Scientists tout maggot sausages as meat alternative

Scientists tout maggot sausages as meat alternative
Yum, dinner is served.

To provide more protein for a world with a growing population, scientists are developing meat alternatives such as maggot sausages, the New York Post reports:

Food scientists at the University of Queensland in Brisbane, Australia are incorporating insects such as maggots and locusts into a range of specialty foods, including sausage, as well as formulating sustainable insect-based feeds for the livestock themselves.

Hoffman says conventional livestock production will soon be unable to meet global demand for meat, so other fillers and alternatives will be needed to supplement the food supply with sufficient protein sources.

“An overpopulated world is going to struggle to find enough protein unless people are willing to open their minds, and stomachs, to a much broader notion of food,” says meat science professor Dr. Louwrens Hoffman. “Would you eat a commercial sausage made from maggots?” “One of my students has created a very tasty insect ice cream.”

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Insect protein is certainly healthy, and insects are low in fat. Actress Nicole Kidman eats raw insects — such as mealworms, horn-worms, and crickets — and says they are tasty. Personally, I find crickets and most insects to be quite bland, at least when eaten raw without seasoning. But cooking them with the right seasoning could fix that. (Herbes de Provence comes to mind as a potential seasoning.)

Not all insects are boring to eat. Some are tasty even without seasoning, such as the periodical cicadas that come out of the ground in huge swarms once every 17 years in many eastern states. If you microwave cicadas for a short time, they become quite tasty and meaty. They can also be put in salads, pastas, and risottos, just the way chicken can. Even eaten raw, they are mildly tasty.

Periodical cicadas are an obvious food source, because they make little effort to evade capture, do not fight back, and can easily be collected in plastic sandwich bags. They emerge from the ground in huge broods for a period of several weeks, after spending many years under ground (10, 14, or 17 years, depending on the region). After they emerge, they are devoured with abandon by dogs, rodents, and adventurous people. Dogs that spend most of their time outdoors love eating cicadas so much they often end up getting constipated as a result of their feast on cicadas (eating lots of exoskeletons of raw cicadas can give you constipation). This happened to my dog in 1987. It was like the dog version of a hangover.

Kidman says “two billion people in the world eat bugs.” In southern Africa, people eat stinkbugs as a nutritious snack.

But most avid consumers of insects live in the Third World, not the West. Westerners often have a visceral distaste for the very idea of eating insects. For those that have this aversion, an alternative meat source might be guinea pigs, which are widely consumed in Peru. Guinea pigs are a much more efficient source of protein, per acre, than cattle, generating four times as much meat per acre. Guinea pigs also generate less net greenhouse gas emissions per pound of meat.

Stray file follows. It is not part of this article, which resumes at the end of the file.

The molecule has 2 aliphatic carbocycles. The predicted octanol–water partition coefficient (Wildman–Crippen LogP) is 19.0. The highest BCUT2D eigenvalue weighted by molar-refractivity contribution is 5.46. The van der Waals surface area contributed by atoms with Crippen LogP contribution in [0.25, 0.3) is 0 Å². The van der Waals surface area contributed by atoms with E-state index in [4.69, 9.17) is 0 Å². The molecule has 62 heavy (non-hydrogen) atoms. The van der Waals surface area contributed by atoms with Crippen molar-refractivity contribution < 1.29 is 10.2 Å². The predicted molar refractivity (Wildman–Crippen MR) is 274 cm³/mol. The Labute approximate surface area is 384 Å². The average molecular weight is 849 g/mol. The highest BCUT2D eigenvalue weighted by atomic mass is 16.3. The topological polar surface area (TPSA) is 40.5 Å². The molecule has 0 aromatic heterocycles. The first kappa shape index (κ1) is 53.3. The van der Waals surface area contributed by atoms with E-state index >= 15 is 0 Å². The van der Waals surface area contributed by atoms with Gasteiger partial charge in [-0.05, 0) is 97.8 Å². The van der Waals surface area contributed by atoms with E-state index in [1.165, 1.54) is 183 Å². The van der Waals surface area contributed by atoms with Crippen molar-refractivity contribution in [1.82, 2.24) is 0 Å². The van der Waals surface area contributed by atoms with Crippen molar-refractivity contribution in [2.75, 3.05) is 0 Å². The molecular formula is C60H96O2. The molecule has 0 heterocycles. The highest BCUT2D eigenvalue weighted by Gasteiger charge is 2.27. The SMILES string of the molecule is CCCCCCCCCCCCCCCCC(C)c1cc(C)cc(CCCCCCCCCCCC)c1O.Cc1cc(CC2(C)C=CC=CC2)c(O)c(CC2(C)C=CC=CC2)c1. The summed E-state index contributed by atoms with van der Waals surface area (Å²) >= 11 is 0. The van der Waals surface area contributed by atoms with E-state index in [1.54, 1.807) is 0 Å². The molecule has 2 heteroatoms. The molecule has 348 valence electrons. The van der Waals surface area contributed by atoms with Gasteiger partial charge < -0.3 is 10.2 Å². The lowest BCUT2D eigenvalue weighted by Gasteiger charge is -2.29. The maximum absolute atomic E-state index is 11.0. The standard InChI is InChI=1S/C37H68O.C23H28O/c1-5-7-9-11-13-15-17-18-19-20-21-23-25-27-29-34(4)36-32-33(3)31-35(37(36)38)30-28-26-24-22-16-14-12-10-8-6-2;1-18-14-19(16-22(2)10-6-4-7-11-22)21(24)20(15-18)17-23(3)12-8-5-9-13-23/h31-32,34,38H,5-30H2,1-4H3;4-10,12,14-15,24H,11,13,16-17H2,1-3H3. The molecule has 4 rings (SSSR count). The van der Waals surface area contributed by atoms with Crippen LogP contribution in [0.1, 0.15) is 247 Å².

Eating insects rather than beef or pork reduces greenhouse gas emissions and pollution. As Benjamin Kolb notes at SciDevNet:

Insects caught in the wild are already eaten widely in the developing world. Now a study says that farming them on a large scale for food would damage the environment far less than equivalent livestock production.

Scientists compared emissions, by livestock and by insects, of the greenhouse gases methane and nitrous oxide, which have a greater warming effect than carbon dioxide. They also measured ammonia production, which harms the environment by acidifying soil and water.

They reared mealworms, locusts and crickets, all of which are consumed around the world, as well as sun beetles and cockroaches, which people do not eat, despite their potential as a protein source, while monitoring the amount of gas produced per kilogram of insect growth.

Compared to cattle, weight for weight, insects emitted 80 times less methane — a gas with 25 times more impact on global temperature levels than carbon dioxide.

And crickets produced 8-12 times less ammonia than pigs.

The federal government already promotes various foods, such as expanded cheese consumption. But federal officials have not promoted insect consumption, which would have far greater benefits for the environment.

In the 18th Century, the French royal family ate potatoes and publicly endorsed potato consumption, to show that the potato was not poisonous, contrary to a widespread misconception at that time. They did this to get hungry peasants to grow and consume potatoes, which yielded more calories per acre than wheat. I wonder what the effect would be if today’s government officials were to similarly use their bully pulpit to tout insect consumption.

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Hans Bader

Hans Bader

Hans Bader practices law in Washington, D.C. After studying economics and history at the University of Virginia and law at Harvard, he practiced civil-rights, international-trade, and constitutional law. He also once worked in the Education Department. Hans writes for CNS News and has appeared on C-SPAN’s “Washington Journal.”


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